Efficacy of Intravenous Iron Administration in Hemodialysis Patients
Chronic Renal Failure
Iron Deficiency Anemia
Drug: chondroitin sulfate-iron colloid
|Study Design:||Allocation: Randomized
Endpoint Classification: Safety/Efficacy Study
Intervention Model: Parallel Assignment
Masking: Open Label
Primary Purpose: Treatment
|Official Title:||Effect of IVIR Frequency on Anemia Correction and Oxidative Stress Formation and in Hemodialysis Patients|
- hemoglobin levels at 24 weeks
- oxidized albumin levels at 24 weeks
|Study Start Date:||June 2005|
|Study Completion Date:||March 2007|
|Primary Completion Date:||May 2006 (Final data collection date for primary outcome measure)|
In patients who are on chronic hemodialysis (HD), anemia is a major complication and is associated with poor clinical outcomes. Consequently, management of anemia by recombinant erythropoietin is reported consistently to improve outcome measures in HD patients. Because iron is essential for hemoglobin formation, as is erythropoietin, most patients routinely receive iron intravenously (IVIR) for anemia correction. Although IVIR has been shown to improve both survival and quality of life of HD patients, it has been suggested that IVIR may enhance the generation of hydroxyl radicals in the body through the inflammation process and the Fenton reaction. Previously we demonstrated that that serum albumin is highly oxidized in HD patients and that IVIR on these patients significantly increased the oxidation status of albumin.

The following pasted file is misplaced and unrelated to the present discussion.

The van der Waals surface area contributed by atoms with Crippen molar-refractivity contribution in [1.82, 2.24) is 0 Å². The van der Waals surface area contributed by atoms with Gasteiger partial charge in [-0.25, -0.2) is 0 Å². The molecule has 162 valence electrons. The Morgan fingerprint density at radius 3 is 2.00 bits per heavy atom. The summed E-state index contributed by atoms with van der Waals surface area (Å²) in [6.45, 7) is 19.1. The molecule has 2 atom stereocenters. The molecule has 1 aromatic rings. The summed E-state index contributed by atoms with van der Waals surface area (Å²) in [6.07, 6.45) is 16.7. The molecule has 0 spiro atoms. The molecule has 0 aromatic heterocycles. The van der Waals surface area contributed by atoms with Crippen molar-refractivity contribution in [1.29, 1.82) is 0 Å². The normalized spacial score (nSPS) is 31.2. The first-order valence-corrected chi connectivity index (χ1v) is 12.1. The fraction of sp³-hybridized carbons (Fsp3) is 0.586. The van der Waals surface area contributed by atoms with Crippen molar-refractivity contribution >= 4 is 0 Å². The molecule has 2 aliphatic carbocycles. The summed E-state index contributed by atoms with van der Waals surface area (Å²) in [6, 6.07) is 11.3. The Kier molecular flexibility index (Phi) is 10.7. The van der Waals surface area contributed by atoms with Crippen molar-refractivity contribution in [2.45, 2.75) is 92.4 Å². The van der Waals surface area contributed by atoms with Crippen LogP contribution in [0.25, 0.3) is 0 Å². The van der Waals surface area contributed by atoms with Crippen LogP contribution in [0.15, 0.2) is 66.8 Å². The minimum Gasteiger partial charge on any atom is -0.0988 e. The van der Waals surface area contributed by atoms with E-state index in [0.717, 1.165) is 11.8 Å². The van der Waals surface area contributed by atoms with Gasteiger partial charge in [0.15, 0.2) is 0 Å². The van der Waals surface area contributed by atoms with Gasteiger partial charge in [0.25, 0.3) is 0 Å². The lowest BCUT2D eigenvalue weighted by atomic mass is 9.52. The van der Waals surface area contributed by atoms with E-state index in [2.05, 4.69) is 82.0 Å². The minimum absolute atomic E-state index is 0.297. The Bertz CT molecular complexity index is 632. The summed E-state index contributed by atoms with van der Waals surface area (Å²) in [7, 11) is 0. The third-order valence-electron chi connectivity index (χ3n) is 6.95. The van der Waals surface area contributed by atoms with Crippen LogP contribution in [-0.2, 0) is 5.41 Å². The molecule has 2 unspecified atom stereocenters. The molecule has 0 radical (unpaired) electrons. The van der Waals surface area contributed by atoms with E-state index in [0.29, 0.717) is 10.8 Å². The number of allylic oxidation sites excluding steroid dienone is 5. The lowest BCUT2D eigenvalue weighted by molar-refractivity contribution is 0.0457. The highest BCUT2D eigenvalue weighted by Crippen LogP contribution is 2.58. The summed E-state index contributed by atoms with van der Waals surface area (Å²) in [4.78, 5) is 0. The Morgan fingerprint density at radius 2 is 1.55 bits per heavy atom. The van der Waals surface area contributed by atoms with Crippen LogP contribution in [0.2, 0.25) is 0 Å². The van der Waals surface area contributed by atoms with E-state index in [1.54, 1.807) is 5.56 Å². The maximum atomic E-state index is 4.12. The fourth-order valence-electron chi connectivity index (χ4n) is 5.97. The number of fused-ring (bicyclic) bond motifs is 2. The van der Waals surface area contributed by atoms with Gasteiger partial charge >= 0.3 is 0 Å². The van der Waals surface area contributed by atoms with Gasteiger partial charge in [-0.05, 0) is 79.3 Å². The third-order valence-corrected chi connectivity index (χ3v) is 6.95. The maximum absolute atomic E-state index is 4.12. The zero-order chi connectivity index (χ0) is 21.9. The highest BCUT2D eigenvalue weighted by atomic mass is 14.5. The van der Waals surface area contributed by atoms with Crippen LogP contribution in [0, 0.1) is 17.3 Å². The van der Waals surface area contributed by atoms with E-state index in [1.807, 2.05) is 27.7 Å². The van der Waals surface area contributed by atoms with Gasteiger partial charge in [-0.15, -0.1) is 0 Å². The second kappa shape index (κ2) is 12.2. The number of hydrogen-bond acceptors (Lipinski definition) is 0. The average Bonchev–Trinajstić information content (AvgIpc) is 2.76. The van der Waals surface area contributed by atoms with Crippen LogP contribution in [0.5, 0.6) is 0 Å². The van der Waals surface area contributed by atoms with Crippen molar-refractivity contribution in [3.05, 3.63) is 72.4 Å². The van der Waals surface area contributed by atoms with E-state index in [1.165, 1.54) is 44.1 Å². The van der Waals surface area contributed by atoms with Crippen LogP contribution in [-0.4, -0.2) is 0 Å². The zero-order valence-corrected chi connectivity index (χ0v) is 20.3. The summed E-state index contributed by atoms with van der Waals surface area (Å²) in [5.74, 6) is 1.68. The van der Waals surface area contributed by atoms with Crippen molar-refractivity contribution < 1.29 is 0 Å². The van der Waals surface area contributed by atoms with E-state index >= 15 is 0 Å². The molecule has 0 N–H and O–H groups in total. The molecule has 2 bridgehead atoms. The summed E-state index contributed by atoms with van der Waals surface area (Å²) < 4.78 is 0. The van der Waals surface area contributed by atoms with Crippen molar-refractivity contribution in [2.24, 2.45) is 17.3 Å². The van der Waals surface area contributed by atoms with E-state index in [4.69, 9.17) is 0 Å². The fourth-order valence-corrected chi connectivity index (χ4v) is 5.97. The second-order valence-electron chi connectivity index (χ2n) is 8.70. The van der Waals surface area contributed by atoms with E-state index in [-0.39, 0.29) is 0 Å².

In 2004, the committee on the guidelines of the Japanese Society for Dialysis Therapy (JSDT) published the original Japanese "Guidelines for Renal Anemia in Chronic Hemodialysis Patients". In the JSDT guidelines 2004, the committee recommended two IVIR schedules for iron deficient patients; 1) administer 40 mg of IV iron at the end of dialysis session 3 times a week for 4 weeks (total 520 mg of iron), 2) administer 40 mg of IV iron at the end of dialysis session once a week for 3 months (total 520 mg of iron). Both administration schedules are effective for the correction of iron deficiency and consequently for the amelioration of anemia. However, the effect of IVIR frequency (three times a week vs. once a week) on the oxidative stress formation has not been investigated before.
Comparison: the two IVIR schedules recommended by the JSDT guideline 2004 will be compared by measuring both hemoglobin and oxidized albumin in chronic HD patients.
Please refer to this study by its ClinicalTrials.gov identifier: NCT00298441
|Arao, Kumamoto, Japan, 864-0033|
|Kumamoto University Hospital|
|Kumamoto, Japan, 860-8556|
|Principal Investigator:||Kenichiro Kitamura, M.D., Ph.D.||Kumamoto University|